Objective To examine the presence and extent of small study effects in clinical osteoarthritis research.
Design Meta-epidemiological study.
Data sources 13 meta-analyses including 153 randomised trials (41 605 patients) that compared therapeutic interventions with placebo or non-intervention control in patients with osteoarthritis of the hip or knee and used patients’ reported pain as an outcome.
Methods We compared estimated benefits of treatment between large trials (at least 100 patients per arm) and small trials, explored funnel plots supplemented with lines of predicted effects and contours of significance, and used three approaches to estimate treatment effects: meta-analyses including all trials irrespective of sample size, meta-analyses restricted to large trials, and treatment effects predicted for large trials.
Results On average, treatment effects were more beneficial in small than in large trials (difference in effect sizes −0.21, 95% confidence interval −0.34 to −0.08, P=0.001). Depending on criteria used, six to eight funnel plots indicated small study effects. In six of 13 meta-analyses, the overall pooled estimate suggested a clinically relevant, significant benefit of treatment, whereas analyses restricted to large trials and predicted effects in large trials yielded smaller non-significant estimates.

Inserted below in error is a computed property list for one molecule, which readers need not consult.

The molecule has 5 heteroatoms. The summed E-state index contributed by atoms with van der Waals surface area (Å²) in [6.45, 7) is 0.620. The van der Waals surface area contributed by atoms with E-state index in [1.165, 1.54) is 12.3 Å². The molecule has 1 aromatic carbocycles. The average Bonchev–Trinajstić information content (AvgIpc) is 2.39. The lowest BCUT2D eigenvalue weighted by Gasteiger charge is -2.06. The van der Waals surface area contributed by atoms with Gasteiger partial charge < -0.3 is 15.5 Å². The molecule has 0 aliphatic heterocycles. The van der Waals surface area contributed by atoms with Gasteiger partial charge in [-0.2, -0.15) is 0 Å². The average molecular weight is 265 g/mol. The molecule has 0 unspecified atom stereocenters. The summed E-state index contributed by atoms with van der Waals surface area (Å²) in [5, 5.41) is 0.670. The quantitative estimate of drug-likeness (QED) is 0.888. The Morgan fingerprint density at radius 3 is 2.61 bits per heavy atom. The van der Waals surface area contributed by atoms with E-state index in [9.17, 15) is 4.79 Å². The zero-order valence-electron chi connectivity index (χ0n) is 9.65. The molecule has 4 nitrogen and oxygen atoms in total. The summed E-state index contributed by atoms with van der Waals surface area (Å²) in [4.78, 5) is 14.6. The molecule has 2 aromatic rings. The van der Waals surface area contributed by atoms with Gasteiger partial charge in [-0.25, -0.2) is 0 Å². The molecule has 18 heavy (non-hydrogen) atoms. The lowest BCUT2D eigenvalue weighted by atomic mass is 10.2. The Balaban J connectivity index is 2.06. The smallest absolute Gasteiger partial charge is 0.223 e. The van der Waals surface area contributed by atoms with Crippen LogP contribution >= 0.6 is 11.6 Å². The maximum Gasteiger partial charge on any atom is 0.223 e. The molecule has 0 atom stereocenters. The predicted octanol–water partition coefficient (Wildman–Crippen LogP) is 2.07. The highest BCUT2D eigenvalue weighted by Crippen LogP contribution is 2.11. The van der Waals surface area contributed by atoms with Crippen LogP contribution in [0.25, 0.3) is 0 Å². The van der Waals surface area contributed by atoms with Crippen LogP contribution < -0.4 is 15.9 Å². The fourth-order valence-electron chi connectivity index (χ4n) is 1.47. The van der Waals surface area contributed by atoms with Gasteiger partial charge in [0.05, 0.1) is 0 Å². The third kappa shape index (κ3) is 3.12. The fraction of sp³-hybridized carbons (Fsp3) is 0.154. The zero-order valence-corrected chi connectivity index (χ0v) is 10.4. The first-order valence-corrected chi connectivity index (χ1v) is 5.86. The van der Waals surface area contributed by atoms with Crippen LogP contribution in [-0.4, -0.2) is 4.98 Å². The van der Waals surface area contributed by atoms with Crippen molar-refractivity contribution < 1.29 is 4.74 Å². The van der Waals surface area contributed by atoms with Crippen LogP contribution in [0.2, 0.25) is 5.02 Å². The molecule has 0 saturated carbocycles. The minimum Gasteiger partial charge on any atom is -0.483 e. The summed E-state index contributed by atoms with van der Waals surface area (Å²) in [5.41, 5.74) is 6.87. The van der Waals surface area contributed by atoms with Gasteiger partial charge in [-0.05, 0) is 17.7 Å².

Conclusions Small study effects can often distort results of meta-analyses. The influence of small trials on estimated treatment effects should be routinely assessed.